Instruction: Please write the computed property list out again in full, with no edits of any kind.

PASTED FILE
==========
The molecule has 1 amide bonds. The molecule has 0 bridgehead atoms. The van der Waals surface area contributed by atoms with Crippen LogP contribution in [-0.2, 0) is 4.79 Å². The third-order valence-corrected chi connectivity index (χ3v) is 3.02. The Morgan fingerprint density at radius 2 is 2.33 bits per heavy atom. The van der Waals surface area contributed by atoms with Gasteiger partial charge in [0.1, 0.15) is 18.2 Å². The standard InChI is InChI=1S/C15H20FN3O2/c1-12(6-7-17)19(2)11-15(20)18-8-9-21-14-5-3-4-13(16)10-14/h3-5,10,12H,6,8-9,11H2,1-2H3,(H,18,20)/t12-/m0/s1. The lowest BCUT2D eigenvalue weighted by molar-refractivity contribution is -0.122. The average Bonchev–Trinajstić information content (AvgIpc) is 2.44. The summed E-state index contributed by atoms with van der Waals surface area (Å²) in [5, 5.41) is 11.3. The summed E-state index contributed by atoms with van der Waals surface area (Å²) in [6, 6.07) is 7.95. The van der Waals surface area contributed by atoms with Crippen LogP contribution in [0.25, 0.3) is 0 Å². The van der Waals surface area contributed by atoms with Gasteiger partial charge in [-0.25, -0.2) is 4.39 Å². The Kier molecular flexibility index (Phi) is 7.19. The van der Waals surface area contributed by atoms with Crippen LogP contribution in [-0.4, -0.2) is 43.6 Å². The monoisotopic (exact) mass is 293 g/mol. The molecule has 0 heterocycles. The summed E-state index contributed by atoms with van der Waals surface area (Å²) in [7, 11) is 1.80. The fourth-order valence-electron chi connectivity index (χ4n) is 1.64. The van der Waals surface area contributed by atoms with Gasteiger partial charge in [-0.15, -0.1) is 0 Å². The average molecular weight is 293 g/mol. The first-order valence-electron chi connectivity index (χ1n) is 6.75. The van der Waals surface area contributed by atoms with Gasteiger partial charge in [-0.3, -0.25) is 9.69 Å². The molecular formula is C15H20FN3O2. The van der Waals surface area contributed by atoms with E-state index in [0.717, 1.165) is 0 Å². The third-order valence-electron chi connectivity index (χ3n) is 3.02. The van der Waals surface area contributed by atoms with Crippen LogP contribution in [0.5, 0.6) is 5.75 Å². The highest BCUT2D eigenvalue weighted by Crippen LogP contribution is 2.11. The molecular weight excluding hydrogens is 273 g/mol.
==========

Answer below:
The molecule has 1 amide bonds. The molecule has 0 bridgehead atoms. The van der Waals surface area contributed by atoms with Crippen LogP contribution in [-0.2, 0) is 4.79 Å². The third-order valence-corrected chi connectivity index (χ3v) is 3.02. The Morgan fingerprint density at radius 2 is 2.33 bits per heavy atom. The van der Waals surface area contributed by atoms with Gasteiger partial charge in [0.1, 0.15) is 18.2 Å². The standard InChI is InChI=1S/C15H20FN3O2/c1-12(6-7-17)19(2)11-15(20)18-8-9-21-14-5-3-4-13(16)10-14/h3-5,10,12H,6,8-9,11H2,1-2H3,(H,18,20)/t12-/m0/s1. The lowest BCUT2D eigenvalue weighted by molar-refractivity contribution is -0.122. The average Bonchev–Trinajstić information content (AvgIpc) is 2.44. The summed E-state index contributed by atoms with van der Waals surface area (Å²) in [5, 5.41) is 11.3. The summed E-state index contributed by atoms with van der Waals surface area (Å²) in [6, 6.07) is 7.95. The van der Waals surface area contributed by atoms with Crippen LogP contribution in [0.25, 0.3) is 0 Å². The van der Waals surface area contributed by atoms with Gasteiger partial charge in [-0.25, -0.2) is 4.39 Å². The Kier molecular flexibility index (Phi) is 7.19. The van der Waals surface area contributed by atoms with Crippen LogP contribution in [-0.4, -0.2) is 43.6 Å². The monoisotopic (exact) mass is 293 g/mol. The molecule has 0 heterocycles. The summed E-state index contributed by atoms with van der Waals surface area (Å²) in [7, 11) is 1.80. The fourth-order valence-electron chi connectivity index (χ4n) is 1.64. The van der Waals surface area contributed by atoms with Gasteiger partial charge in [-0.15, -0.1) is 0 Å². The average molecular weight is 293 g/mol. The first-order valence-electron chi connectivity index (χ1n) is 6.75. The van der Waals surface area contributed by atoms with Gasteiger partial charge in [-0.3, -0.25) is 9.69 Å². The molecular formula is C15H20FN3O2. The van der Waals surface area contributed by atoms with E-state index in [0.717, 1.165) is 0 Å². The third-order valence-electron chi connectivity index (χ3n) is 3.02. The van der Waals surface area contributed by atoms with Crippen LogP contribution in [0.5, 0.6) is 5.75 Å². The highest BCUT2D eigenvalue weighted by Crippen LogP contribution is 2.11. The molecular weight excluding hydrogens is 273 g/mol.